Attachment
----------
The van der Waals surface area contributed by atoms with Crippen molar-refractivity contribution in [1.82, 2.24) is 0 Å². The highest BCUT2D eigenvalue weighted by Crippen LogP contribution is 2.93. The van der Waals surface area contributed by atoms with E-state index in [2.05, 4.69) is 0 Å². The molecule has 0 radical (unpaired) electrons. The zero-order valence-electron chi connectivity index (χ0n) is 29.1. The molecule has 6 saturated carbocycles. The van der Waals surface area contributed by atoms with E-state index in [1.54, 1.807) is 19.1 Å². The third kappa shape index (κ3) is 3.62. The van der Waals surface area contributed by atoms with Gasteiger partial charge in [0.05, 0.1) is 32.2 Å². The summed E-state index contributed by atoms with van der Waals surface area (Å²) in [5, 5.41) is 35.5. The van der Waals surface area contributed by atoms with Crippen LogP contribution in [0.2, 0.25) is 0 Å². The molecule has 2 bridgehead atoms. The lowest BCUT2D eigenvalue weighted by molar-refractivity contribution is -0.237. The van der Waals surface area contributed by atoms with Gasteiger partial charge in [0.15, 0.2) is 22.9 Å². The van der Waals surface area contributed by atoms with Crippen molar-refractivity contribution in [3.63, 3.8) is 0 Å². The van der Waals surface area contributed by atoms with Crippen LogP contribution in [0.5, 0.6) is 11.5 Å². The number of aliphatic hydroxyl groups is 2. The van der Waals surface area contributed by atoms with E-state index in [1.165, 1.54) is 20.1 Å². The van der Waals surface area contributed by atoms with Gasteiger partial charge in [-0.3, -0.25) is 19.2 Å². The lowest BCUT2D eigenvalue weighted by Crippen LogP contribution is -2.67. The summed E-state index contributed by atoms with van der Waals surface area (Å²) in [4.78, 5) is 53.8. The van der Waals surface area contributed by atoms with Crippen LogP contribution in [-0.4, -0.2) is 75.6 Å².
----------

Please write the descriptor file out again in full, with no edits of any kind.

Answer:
The van der Waals surface area contributed by atoms with Crippen molar-refractivity contribution in [1.82, 2.24) is 0 Å². The highest BCUT2D eigenvalue weighted by Crippen LogP contribution is 2.93. The van der Waals surface area contributed by atoms with E-state index in [2.05, 4.69) is 0 Å². The molecule has 0 radical (unpaired) electrons. The zero-order valence-electron chi connectivity index (χ0n) is 29.1. The molecule has 6 saturated carbocycles. The van der Waals surface area contributed by atoms with E-state index in [1.54, 1.807) is 19.1 Å². The third kappa shape index (κ3) is 3.62. The van der Waals surface area contributed by atoms with Gasteiger partial charge in [0.05, 0.1) is 32.2 Å². The summed E-state index contributed by atoms with van der Waals surface area (Å²) in [5, 5.41) is 35.5. The van der Waals surface area contributed by atoms with Crippen LogP contribution in [0.2, 0.25) is 0 Å². The molecule has 2 bridgehead atoms. The lowest BCUT2D eigenvalue weighted by molar-refractivity contribution is -0.237. The van der Waals surface area contributed by atoms with Gasteiger partial charge in [0.15, 0.2) is 22.9 Å². The van der Waals surface area contributed by atoms with Crippen molar-refractivity contribution in [3.63, 3.8) is 0 Å². The van der Waals surface area contributed by atoms with Crippen LogP contribution in [0.5, 0.6) is 11.5 Å². The number of aliphatic hydroxyl groups is 2. The van der Waals surface area contributed by atoms with E-state index in [1.165, 1.54) is 20.1 Å². The van der Waals surface area contributed by atoms with Gasteiger partial charge in [-0.3, -0.25) is 19.2 Å². The lowest BCUT2D eigenvalue weighted by Crippen LogP contribution is -2.67. The summed E-state index contributed by atoms with van der Waals surface area (Å²) in [4.78, 5) is 53.8. The van der Waals surface area contributed by atoms with Crippen LogP contribution in [-0.4, -0.2) is 75.6 Å².